There are 6.65 billion smartphone users across the globe, and over 90% of the population has access to the internet. As a result, more and more daily functions have transferred to the digital space. Communication, messaging, planning, and financial transactions all require a rudimentary knowledge of how to use the smart devices you have access to, and how to stay safe while browsing online.
In this Money Chat, we will help you understand what digital financial literacy is and why it’s important for organizations to help promote general financial literacy courses.
What is Digital Financial Literacy?
Digital Financial Literacy is the concept of acquiring the knowledge, skills, confidence, and competencies to safely use digitally delivered financial products and services. Now in 2023, almost all financial products and services are offered online. Consumers can bank, shop, and receive loans all without leaving their homes. This tech-infused accessibility comes with the need to not only be financially literate—through the use of traditional education sources like higher education or free financial literacy resources provided by most collection agencies and government organizations—but also digitally literate.
While millennials and those in gen-z spent some of their childhood online gaining some of the knowledge required to stay safe and vigilant, older generations are being asked to learn and continually build digital know-how while also maintaining an up-to-date financial understanding. Enter—digital financial literacy.
A New Wave of Online Collections
With the advent of digital financial transactions came a revolutionary new wave of collections. Consumers are able to transact with almost all collection agencies online, via SMS and email communications or digital portals. While this has provided consumers with a unique way to work down their financial commitments while staying on their own schedule, it does require some digital literacy to finesse.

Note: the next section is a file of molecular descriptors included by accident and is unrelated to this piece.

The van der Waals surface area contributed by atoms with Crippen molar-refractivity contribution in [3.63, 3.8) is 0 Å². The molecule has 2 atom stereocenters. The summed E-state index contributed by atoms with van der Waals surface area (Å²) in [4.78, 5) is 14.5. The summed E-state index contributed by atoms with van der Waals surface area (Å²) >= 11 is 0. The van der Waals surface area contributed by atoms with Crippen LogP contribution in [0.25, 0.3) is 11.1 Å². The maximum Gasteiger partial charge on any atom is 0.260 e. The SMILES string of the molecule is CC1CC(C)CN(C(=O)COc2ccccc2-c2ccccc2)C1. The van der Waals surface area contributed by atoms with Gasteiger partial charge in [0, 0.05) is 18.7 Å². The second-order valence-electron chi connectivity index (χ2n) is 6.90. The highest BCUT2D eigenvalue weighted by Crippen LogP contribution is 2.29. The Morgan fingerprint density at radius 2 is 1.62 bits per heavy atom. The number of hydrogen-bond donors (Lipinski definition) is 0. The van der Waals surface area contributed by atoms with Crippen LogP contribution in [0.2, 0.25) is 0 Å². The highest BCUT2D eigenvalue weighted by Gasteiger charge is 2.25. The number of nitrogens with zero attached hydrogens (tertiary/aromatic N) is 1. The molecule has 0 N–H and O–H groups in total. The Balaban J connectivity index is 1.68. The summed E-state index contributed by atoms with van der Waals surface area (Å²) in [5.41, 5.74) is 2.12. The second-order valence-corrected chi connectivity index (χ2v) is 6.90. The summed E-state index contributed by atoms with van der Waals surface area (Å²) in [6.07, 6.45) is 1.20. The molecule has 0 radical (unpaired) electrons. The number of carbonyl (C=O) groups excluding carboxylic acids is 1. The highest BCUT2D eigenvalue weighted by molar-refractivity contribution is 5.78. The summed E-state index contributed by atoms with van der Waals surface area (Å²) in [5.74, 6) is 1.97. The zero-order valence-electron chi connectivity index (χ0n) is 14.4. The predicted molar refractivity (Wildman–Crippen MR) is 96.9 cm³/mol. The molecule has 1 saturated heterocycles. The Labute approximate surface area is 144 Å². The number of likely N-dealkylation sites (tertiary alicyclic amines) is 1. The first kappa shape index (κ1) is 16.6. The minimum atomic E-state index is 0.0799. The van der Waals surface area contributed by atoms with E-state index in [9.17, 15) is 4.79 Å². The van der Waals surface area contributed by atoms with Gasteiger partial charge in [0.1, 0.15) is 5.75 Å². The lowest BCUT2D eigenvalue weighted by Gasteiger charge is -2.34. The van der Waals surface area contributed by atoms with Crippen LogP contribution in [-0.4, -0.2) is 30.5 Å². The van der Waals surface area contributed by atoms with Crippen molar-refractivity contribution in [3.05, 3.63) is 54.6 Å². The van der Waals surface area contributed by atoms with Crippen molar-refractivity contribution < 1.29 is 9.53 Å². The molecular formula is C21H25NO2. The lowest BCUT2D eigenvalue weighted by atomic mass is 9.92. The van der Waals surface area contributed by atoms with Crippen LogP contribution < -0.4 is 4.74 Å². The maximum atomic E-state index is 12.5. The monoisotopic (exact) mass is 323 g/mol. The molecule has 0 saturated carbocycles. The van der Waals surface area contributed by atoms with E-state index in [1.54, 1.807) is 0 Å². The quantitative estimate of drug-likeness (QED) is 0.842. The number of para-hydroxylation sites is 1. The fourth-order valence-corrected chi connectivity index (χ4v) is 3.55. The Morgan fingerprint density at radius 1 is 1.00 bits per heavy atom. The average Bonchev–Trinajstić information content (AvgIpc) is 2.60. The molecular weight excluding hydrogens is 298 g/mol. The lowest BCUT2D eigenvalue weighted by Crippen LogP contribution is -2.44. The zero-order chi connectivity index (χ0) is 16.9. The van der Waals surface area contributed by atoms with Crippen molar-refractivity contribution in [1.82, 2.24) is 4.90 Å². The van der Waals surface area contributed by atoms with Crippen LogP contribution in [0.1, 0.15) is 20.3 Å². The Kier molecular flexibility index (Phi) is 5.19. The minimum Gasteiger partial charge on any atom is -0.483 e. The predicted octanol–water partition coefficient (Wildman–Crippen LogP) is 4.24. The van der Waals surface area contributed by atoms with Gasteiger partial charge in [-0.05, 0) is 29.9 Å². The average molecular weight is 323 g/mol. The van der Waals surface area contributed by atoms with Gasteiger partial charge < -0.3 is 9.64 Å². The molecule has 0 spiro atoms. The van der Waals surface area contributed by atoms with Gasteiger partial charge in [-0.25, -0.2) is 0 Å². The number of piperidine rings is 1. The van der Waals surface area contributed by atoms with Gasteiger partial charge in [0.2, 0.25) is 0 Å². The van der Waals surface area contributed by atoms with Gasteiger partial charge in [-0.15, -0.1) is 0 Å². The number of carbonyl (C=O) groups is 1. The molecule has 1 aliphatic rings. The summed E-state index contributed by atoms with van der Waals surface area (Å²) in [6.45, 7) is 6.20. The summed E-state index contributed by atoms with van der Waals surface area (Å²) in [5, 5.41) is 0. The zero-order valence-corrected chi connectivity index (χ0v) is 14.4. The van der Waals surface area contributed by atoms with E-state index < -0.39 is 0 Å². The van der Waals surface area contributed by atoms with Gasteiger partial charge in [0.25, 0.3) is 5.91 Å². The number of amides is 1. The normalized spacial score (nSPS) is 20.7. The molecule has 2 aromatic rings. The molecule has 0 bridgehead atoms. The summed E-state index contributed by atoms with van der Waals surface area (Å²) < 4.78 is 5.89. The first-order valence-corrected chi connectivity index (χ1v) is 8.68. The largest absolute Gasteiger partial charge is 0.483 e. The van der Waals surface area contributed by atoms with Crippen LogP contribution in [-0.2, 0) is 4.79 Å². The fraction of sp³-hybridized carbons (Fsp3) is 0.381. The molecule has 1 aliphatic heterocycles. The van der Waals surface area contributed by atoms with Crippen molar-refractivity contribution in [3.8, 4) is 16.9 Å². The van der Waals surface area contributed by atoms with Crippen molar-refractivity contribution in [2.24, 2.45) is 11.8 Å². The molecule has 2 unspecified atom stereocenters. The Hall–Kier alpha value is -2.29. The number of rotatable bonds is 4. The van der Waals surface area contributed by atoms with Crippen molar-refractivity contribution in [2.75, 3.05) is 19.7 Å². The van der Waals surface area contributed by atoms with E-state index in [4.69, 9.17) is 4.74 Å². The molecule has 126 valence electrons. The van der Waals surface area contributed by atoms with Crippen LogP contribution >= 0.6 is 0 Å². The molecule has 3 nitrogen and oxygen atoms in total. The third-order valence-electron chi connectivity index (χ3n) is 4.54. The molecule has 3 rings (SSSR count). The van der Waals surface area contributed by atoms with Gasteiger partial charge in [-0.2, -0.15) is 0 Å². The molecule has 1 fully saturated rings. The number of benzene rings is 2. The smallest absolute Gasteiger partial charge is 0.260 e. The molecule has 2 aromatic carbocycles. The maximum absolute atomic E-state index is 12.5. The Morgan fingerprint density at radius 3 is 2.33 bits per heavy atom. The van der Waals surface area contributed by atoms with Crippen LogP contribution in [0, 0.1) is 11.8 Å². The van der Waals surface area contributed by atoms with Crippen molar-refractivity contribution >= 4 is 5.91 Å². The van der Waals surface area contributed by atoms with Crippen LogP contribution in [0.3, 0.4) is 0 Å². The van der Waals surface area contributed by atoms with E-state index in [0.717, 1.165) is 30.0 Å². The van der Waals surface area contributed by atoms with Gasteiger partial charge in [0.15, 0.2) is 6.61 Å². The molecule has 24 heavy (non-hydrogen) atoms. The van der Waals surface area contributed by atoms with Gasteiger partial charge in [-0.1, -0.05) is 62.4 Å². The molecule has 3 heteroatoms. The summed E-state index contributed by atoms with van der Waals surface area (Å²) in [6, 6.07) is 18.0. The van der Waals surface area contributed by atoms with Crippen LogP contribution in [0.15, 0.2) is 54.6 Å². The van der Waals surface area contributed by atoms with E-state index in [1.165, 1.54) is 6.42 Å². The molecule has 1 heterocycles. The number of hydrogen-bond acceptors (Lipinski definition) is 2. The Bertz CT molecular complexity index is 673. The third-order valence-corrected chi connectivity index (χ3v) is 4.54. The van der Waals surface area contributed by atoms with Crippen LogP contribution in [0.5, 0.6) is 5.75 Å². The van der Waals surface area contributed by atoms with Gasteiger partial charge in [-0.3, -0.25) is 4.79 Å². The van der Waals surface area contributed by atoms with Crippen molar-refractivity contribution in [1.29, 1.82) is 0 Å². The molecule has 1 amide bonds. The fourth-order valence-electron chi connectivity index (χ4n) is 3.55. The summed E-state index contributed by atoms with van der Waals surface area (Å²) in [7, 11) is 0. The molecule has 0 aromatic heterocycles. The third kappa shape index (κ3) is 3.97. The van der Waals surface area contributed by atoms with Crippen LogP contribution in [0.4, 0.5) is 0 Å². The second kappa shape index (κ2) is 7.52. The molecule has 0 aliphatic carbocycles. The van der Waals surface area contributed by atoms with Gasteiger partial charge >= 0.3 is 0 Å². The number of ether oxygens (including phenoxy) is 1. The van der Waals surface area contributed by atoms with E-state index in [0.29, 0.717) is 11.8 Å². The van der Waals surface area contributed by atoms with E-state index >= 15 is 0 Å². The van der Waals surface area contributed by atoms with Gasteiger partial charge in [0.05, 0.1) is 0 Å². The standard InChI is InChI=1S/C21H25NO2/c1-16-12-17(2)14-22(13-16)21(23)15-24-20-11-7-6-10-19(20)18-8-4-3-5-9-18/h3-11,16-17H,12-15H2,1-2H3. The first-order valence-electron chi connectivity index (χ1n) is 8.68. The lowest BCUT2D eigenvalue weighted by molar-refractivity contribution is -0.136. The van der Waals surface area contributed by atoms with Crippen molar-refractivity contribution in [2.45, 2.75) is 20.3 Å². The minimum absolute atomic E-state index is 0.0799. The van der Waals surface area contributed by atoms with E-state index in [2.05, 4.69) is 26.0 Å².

Organizations across the industry are working to provide tools, resources, and the accessible portals needed to not only quickly acclimate consumers to a new wave of collections activity but also help them on their digital financial literacy journey. Agencies will access detailed white-labeled online portals that come with tutorials, easy-to-understand navigation menus, and dozens of additional tools. When their websites are built, many consumer-centric agencies will even provide free financial literacy resources to help consumers on both sides of their digital literacy education.
Staying Ahead on Digital Money Management
With almost all financial information available online and available to those with or without a digital financial literacy background, here are some tips and tricks for staying ahead of the game:
Identifying what you need to focus on to stay digitally financially literate is important. Almost all aspects of your financial future are being built online from retirement account management all the way to ordering food on your phone. Each of your financial accounts has a portal online. Maintaining strong, secure passwords on the accounts that have access to your credit and debit cards, as well as your bank accounts, can mean the difference between staying ahead and having your identity or account information stolen.
In general, keep track of your payment accounts (electronic money, mobile phone wallets, digital assets), asset/debt accounts (banking, brokers, collection agencies, financial management tools, and mobile trading sources), alternate financing services (crowdfunding sources, invoice service providers, and more), and spending accounts (apps with your information like the Target or Walmart app).